Eat the whole pig

January 20th, 2011
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Meat is back. Well, if it’s not a “consensus”, then at least a number of right-eating opinion leaders and gastronomic stars are pushing back against the watercress and shrinking footprint crowd. Once limited to the unreconstructed traditionalists and Atkins Dieters, meat eating is now almost fashionable.

Near the forefront of this movement is gonzo-chef Anthony Bourdain.  Bourdain, known for his unapologetic culinary machismo has long prided himself as “one of the few vendors of old-school hooves and snouts, French charcuterie and offal.” Offal is pretty much as it sounds. Derived from the German “Abfall“, or waste, it refers to all the nasty bits that normally fall under the descriptor of “meat by-products”. Or if you’ve ever seen an item on a Chinese restaurant menu offering “six different kinds of meat”, it’s usually the last two or three of the six kinds. Not to put too fine a point on it, we’re talking about entrails and internal organs.

Like some of the old-school relatives of my youth, Bourdain and his colleagues seem obsessed with ways of getting unwitting customers to eat all this, and like it. As he says in his book A Cook’s Tour: “Chefs adore this kind of stuff.  We like it when we can motivate our customers to try something they might previously have found frightening or repellent. It makes us proud to see (them) sucking the marrow out of veal bones, munching on pig’s feet, picking over oxtails or beef cheeks.” OK.

Compared to this, I guess my love of California cuisine – fresh ingredients, freshly prepared and heavy on the veggies and pasta – makes me a sissy. But I’ll at least try an intelligent critique. On holiday in South Tyrol we once had a very nice consommé, with homemade noodles containing something vaguely liver-ish – you know Germans make dumplings out of liver. To satisfy my curiosity, I asked the server (owner) what was in the noodles. She replied “Milz“. Not having taken anatomy in German I had to think for a minute what this was, what organ or gland. Then it came to me – spleen. Like I said, eat the whole pig.

Don’t get me wrong, it wasn’t bad. However, what has put me off many of these obtuse body parts, as much as the thought of them (sweetbreads indeed!), is not the taste, but the texture. As the post-modern food marketer would say, the “mouth-feel”. Kind of like the difference between liver fried to the consistency of shoe leather, and paté or liverwurst.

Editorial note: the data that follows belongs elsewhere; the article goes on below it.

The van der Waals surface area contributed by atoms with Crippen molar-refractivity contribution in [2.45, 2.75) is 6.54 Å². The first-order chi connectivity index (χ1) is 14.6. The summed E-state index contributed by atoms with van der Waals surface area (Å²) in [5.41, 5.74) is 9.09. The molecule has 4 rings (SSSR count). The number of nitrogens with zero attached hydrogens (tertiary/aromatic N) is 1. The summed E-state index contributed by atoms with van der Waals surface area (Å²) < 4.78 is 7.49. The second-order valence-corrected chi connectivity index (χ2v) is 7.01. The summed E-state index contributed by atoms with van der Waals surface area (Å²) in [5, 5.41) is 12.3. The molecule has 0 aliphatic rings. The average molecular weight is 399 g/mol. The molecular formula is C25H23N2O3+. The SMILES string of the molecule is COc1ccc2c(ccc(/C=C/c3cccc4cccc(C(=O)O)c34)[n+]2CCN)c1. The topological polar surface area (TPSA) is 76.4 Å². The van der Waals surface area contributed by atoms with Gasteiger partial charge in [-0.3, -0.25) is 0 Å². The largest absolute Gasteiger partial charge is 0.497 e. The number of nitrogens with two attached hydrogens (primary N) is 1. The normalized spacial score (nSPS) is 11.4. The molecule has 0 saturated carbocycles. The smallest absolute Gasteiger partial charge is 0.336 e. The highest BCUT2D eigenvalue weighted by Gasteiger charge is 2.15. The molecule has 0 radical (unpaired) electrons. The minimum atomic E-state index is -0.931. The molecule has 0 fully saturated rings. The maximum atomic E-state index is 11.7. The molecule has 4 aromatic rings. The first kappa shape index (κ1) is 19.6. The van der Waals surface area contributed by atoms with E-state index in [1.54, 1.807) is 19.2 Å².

Then there’s the inescapable heaviness of it all. It seemed to particularly afflict us during our sojourn in central Canada. All of a sudden, pork belly was on every menu. Only to be outdone by duck confit. Another one of those deceptively nice sounding French words – like guillotine and malaise – what it really means is salt-cured duck leg, submerged in rendered fat. As if duck didn’t have enough fat on it already.

To be fair though, this whole food debate is all about context. If you’re a subsistence farming peasant, rather than a white collar lard ass staring at a screen 10 hours a day, immersion in duck fat sounds pretty good. And so does using every part of the pig.

Cook’s Tour devotes one whole chapter to just such a practical exercise – fattening, slaughtering and eating a pig in rural Portugal. It could have been written by any number of my older relatives and, for that matter, anybody living in vast parts of the Third World today – if they’re lucky enough to have livestock.

Bourdain quizzes his buddy before the slaughtering ritual, on-site in northern Portugal:

“‘And you eat everything’?  ‘Everything. The blood. The guts. The ears. Everything. It’s delicious’.  ‘Wait!  We don’t eat everything. The pig’s bladder?  We blow it up, inflate it, and we make a soccer ball for the children.”

… and of the repast that followed he writes)…

“We ate slices of grilled heart and liver, a gratin of potato and bacalao (salt cod) and grilled and sliced tenderloin of our victim…”

If this is making your mouth water, you may also know that it may be good for you too! The advocates of what’s been termed the “caveman diet” are now out there flogging their wares. They insist that man is really best adapted to the food we had in the Pleistocene and anything added since then is killing us. So meat lovers take heart; literally.

I have to admit some bewilderment at this turn of events. But it may auger well for my secret wish, the return – in force – of the cuisine of Old Austria. Well, if you believe what’s described above, stranger things have happened!

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By John Weissenberger